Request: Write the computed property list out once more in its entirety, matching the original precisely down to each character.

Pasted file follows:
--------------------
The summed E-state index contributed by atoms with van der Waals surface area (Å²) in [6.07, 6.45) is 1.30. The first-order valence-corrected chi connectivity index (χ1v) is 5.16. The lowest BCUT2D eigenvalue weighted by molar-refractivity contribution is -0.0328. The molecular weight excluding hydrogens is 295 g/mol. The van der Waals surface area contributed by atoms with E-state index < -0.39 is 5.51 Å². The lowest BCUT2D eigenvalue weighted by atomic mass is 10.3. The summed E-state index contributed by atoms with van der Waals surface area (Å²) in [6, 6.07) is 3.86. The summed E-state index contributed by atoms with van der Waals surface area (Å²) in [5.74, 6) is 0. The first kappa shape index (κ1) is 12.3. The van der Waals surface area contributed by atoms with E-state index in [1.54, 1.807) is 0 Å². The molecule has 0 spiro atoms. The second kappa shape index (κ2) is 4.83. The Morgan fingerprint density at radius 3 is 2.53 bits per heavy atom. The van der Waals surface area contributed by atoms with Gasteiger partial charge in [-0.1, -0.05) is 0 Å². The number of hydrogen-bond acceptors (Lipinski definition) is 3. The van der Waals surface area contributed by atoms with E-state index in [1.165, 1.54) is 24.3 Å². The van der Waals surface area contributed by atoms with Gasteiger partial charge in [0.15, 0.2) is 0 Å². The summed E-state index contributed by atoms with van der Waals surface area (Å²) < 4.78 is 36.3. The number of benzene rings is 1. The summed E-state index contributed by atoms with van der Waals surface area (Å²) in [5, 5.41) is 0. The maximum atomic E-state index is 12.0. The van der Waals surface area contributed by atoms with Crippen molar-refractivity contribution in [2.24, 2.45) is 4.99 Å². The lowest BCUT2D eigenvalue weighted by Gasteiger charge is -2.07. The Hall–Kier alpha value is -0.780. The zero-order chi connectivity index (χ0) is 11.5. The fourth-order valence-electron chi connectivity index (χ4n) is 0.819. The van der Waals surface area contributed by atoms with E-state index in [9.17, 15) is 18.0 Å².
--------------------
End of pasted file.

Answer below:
The summed E-state index contributed by atoms with van der Waals surface area (Å²) in [6.07, 6.45) is 1.30. The first-order valence-corrected chi connectivity index (χ1v) is 5.16. The lowest BCUT2D eigenvalue weighted by molar-refractivity contribution is -0.0328. The molecular weight excluding hydrogens is 295 g/mol. The van der Waals surface area contributed by atoms with E-state index < -0.39 is 5.51 Å². The lowest BCUT2D eigenvalue weighted by atomic mass is 10.3. The summed E-state index contributed by atoms with van der Waals surface area (Å²) in [6, 6.07) is 3.86. The summed E-state index contributed by atoms with van der Waals surface area (Å²) in [5.74, 6) is 0. The first kappa shape index (κ1) is 12.3. The van der Waals surface area contributed by atoms with E-state index in [1.54, 1.807) is 0 Å². The molecule has 0 spiro atoms. The second kappa shape index (κ2) is 4.83. The Morgan fingerprint density at radius 3 is 2.53 bits per heavy atom. The van der Waals surface area contributed by atoms with Gasteiger partial charge in [-0.1, -0.05) is 0 Å². The number of hydrogen-bond acceptors (Lipinski definition) is 3. The van der Waals surface area contributed by atoms with E-state index in [1.165, 1.54) is 24.3 Å². The van der Waals surface area contributed by atoms with Gasteiger partial charge in [0.15, 0.2) is 0 Å². The summed E-state index contributed by atoms with van der Waals surface area (Å²) < 4.78 is 36.3. The number of benzene rings is 1. The summed E-state index contributed by atoms with van der Waals surface area (Å²) in [5, 5.41) is 0. The maximum atomic E-state index is 12.0. The van der Waals surface area contributed by atoms with Crippen molar-refractivity contribution in [2.24, 2.45) is 4.99 Å². The lowest BCUT2D eigenvalue weighted by Gasteiger charge is -2.07. The Hall–Kier alpha value is -0.780. The zero-order chi connectivity index (χ0) is 11.5. The fourth-order valence-electron chi connectivity index (χ4n) is 0.819. The van der Waals surface area contributed by atoms with E-state index in [9.17, 15) is 18.0 Å².